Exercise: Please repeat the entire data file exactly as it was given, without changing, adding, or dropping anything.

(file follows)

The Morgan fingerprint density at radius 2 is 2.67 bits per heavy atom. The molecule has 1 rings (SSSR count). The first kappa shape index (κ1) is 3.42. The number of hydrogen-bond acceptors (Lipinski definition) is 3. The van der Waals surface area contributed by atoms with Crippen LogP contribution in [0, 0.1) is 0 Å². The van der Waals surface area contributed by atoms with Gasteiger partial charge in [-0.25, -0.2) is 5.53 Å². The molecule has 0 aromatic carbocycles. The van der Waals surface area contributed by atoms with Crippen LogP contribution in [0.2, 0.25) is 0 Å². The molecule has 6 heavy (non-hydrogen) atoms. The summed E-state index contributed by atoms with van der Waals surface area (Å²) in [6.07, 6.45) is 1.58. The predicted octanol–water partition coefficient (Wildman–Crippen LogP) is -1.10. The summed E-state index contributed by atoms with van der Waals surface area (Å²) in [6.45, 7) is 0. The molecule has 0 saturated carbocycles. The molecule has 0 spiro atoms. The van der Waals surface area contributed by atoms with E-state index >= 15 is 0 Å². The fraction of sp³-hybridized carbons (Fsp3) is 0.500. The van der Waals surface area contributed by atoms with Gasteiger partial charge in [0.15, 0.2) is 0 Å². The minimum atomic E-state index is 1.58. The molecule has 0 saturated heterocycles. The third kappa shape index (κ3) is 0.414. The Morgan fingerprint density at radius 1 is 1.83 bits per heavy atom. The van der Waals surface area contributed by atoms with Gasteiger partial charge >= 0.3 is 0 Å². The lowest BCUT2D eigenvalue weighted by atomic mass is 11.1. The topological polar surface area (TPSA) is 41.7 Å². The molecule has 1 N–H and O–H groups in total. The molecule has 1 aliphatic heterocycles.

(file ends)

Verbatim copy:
The Morgan fingerprint density at radius 2 is 2.67 bits per heavy atom. The molecule has 1 rings (SSSR count). The first kappa shape index (κ1) is 3.42. The number of hydrogen-bond acceptors (Lipinski definition) is 3. The van der Waals surface area contributed by atoms with Crippen LogP contribution in [0, 0.1) is 0 Å². The van der Waals surface area contributed by atoms with Gasteiger partial charge in [-0.25, -0.2) is 5.53 Å². The molecule has 0 aromatic carbocycles. The van der Waals surface area contributed by atoms with Crippen LogP contribution in [0.2, 0.25) is 0 Å². The molecule has 6 heavy (non-hydrogen) atoms. The summed E-state index contributed by atoms with van der Waals surface area (Å²) in [6.07, 6.45) is 1.58. The predicted octanol–water partition coefficient (Wildman–Crippen LogP) is -1.10. The summed E-state index contributed by atoms with van der Waals surface area (Å²) in [6.45, 7) is 0. The molecule has 0 saturated carbocycles. The molecule has 0 spiro atoms. The van der Waals surface area contributed by atoms with E-state index >= 15 is 0 Å². The fraction of sp³-hybridized carbons (Fsp3) is 0.500. The van der Waals surface area contributed by atoms with Gasteiger partial charge in [0.15, 0.2) is 0 Å². The minimum atomic E-state index is 1.58. The molecule has 0 saturated heterocycles. The third kappa shape index (κ3) is 0.414. The Morgan fingerprint density at radius 1 is 1.83 bits per heavy atom. The van der Waals surface area contributed by atoms with Gasteiger partial charge >= 0.3 is 0 Å². The lowest BCUT2D eigenvalue weighted by atomic mass is 11.1. The topological polar surface area (TPSA) is 41.7 Å². The molecule has 1 N–H and O–H groups in total. The molecule has 1 aliphatic heterocycles.